While a layman, or indeed a lawyer might find the language of the "Special Named Non-Owner Federal Employees" endorsement to some extent ambiguous, we are wholly at a loss to find in the wording of the endorsement any basis whatever for the inference that what is stated therein would "unmistakably" indicate to a layman that the coverage was to apply only when the insured was using the Dodge truck without the permission of his superiors in the Department of the Interior and out of the scope of his authority as a federal employee. We think such meaning is not "unmistakably" clear. Moreover, we believe the natural inference to be drawn from the endorsement by a layman is that a government employee driving a government car with the permission, knowledge and consent of the United States and in its business, as he should and normally would be driving it, is afforded protection against suits based upon his alleged negligence in the operation of the car, either by the policy or by the Tort Claims Act. But, if the claimant, as here, chooses to proceed against the employee personally, in a state or federal court, and to prosecute such a suit to a conclusion, and we were to adopt the construction of the endorsement pressed upon us by the insurance company, the employee would be afforded no protection whatever by the policy. He would have to retain counsel at his own expense to defend the suit or suffer judgment by default, and in the end perhaps find himself mulcted in damages far in excess of the $10,000 limited in the policy as liability for bodily injuries to a single person. Certainly we cannot proceed upon the assumption that the employee would not be possessed of property sufficient to satisfy such a judgment. Moreover, the claimant and his attorney might have good reason to proceed in this fashion, not only to avoid the limitation in the amount of the lawyer's fee to 20% of the recovery as provided in 28 U.S.C. § 2678, but because it might be anticipated that a jury would be more generous than a federal judge in assessing the damages.1 Nor does the Tort Claims Act furnish any "protection" until a judgment has been entered in an action against the United States based upon the alleged negligence of the employee. Even the bringing of such an action by the claimant does not in any way afford "protection" to the employee under the Tort Claims Act. The action might be discontinued or it might proceed pari passu with another action in a state court against the employee alone. This is precisely what is disclosed by the present record. Chamberlain and his assignee are the injured parties, according to their allegations, and they are entitled to press for judgment in whichever court or courts they may consider it advantageous to them to do so.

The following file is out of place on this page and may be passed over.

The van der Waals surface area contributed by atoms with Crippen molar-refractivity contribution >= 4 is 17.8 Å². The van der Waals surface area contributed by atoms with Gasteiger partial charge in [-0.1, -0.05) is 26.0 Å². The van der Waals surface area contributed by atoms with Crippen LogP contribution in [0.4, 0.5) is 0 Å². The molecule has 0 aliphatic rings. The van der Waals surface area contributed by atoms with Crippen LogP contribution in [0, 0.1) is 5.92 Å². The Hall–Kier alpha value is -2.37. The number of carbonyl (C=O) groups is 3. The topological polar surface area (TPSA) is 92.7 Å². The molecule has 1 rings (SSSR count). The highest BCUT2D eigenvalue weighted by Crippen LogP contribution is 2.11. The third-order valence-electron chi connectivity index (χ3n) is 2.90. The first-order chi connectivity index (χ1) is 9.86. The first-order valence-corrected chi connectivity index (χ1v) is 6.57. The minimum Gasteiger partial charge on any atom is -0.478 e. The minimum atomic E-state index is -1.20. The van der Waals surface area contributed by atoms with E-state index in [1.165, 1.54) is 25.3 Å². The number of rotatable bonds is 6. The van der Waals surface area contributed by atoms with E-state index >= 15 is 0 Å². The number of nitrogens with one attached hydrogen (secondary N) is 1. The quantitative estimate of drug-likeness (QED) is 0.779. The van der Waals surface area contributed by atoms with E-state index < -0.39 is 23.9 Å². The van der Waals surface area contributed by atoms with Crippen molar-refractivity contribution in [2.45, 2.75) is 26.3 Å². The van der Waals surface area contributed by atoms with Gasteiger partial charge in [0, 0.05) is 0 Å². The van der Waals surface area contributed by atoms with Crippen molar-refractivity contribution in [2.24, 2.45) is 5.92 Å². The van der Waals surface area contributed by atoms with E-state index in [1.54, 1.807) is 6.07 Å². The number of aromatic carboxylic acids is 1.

Thus we think that in the present posture of the parties and the litigation now pending between them we have "circumstances wherein protection is not afforded" Ziarno under the Tort Claims Act, and the policy must be so construed as to cover the collision on December 31, 1956. If, as and when Chamberlain or his assignee proceed to judgment against the United States in the Tort Claims Act cases now pending, appellee will no longer be under any obligation to Ziarno with respect to the collision in question for the reason that "protection" will then have been "afforded" under the terms of the Federal Tort Claims Act.
We agree with the statement in Whiteside v. Insurance Co. of Pennsylvania, 1948, 274 App.Div. 36, 38-39, 79 N.Y.S.2d 715, 717: "If the insurance company desired to limit its liability as drastically as it claims it purported to do, it should have expressed that limitation in language that would reasonably have conveyed its meaning to an intelligent layman; it should have been so worded as to be understood not by an insurance expert, but by a person of ordinary business intelligence. This the insurer plainly failed to do." See also Learned Hand, J. in Gaunt v. John Hancock Mut. Life Ins. Co., 2 Cir., 1947, 160 F.2d 599, certiorari denied 331 U.S. 849, 67 S. Ct. 1736, 91 L. Ed. 1858.
A further contention advanced by appellee may be briefly disposed of. It seems to be thought that the aggregate premium paid by Ziarno for a one-year policy, namely $7.20 for the bodily injury coverage and $3.00 for the property damage coverage, or $10.20 in all, is some indication that the policy only applies to accidents that occur when the government employee is using the automobile without permission or out of the scope of his authority as a government employee. It is pointed out that this might well include innocent or emergency digressions, as well as possible joy riding or illegal use of the truck. This argument we think is based upon sheer speculation and adds nothing to the solution of the problem of construction. The coverage is plainly limited in any event and we cannot say that the amount of the premium is out of line with the policy as interpreted by us. Probably in the vast preponderance of instances the claimant will proceed forthwith against the United States and take no action against the employee. This circumstance alone would seem to justify charging only a modest premium.
For a discussion of these and other reasons that might induce an attorney to sue the individual employee see Wright, The Federal Tort Claims Act (1948), 78